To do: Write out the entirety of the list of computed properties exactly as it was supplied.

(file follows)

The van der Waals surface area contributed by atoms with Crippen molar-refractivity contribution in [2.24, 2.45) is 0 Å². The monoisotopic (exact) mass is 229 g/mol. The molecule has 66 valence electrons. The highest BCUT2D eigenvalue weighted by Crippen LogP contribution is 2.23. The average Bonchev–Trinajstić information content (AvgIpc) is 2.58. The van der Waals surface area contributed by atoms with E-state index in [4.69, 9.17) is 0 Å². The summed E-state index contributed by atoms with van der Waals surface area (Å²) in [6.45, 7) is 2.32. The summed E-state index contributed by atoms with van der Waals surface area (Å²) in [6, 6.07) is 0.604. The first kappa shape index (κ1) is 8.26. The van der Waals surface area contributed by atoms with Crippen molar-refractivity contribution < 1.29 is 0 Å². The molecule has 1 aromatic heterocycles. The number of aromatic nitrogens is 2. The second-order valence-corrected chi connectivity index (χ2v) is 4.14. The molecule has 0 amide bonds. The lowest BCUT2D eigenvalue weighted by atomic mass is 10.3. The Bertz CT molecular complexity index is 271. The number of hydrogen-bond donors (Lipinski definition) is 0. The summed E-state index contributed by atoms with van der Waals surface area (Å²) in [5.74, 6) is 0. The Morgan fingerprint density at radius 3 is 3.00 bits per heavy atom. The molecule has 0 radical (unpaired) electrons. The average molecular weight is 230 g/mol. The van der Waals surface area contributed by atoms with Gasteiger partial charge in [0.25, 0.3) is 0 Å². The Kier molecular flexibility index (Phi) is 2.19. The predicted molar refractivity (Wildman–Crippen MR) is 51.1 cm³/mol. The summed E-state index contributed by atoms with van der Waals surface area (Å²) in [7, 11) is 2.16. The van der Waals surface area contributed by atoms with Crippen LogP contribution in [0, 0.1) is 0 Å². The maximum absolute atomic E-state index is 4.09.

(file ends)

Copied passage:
The van der Waals surface area contributed by atoms with Crippen molar-refractivity contribution in [2.24, 2.45) is 0 Å². The monoisotopic (exact) mass is 229 g/mol. The molecule has 66 valence electrons. The highest BCUT2D eigenvalue weighted by Crippen LogP contribution is 2.23. The average Bonchev–Trinajstić information content (AvgIpc) is 2.58. The van der Waals surface area contributed by atoms with E-state index in [4.69, 9.17) is 0 Å². The summed E-state index contributed by atoms with van der Waals surface area (Å²) in [6.45, 7) is 2.32. The summed E-state index contributed by atoms with van der Waals surface area (Å²) in [6, 6.07) is 0.604. The first kappa shape index (κ1) is 8.26. The van der Waals surface area contributed by atoms with Crippen molar-refractivity contribution < 1.29 is 0 Å². The molecule has 1 aromatic heterocycles. The number of aromatic nitrogens is 2. The second-order valence-corrected chi connectivity index (χ2v) is 4.14. The molecule has 0 amide bonds. The lowest BCUT2D eigenvalue weighted by atomic mass is 10.3. The Bertz CT molecular complexity index is 271. The number of hydrogen-bond donors (Lipinski definition) is 0. The summed E-state index contributed by atoms with van der Waals surface area (Å²) in [5.74, 6) is 0. The Morgan fingerprint density at radius 3 is 3.00 bits per heavy atom. The molecule has 0 radical (unpaired) electrons. The average molecular weight is 230 g/mol. The van der Waals surface area contributed by atoms with Gasteiger partial charge in [0.25, 0.3) is 0 Å². The Kier molecular flexibility index (Phi) is 2.19. The predicted molar refractivity (Wildman–Crippen MR) is 51.1 cm³/mol. The summed E-state index contributed by atoms with van der Waals surface area (Å²) in [7, 11) is 2.16. The van der Waals surface area contributed by atoms with Crippen LogP contribution in [0, 0.1) is 0 Å². The maximum absolute atomic E-state index is 4.09.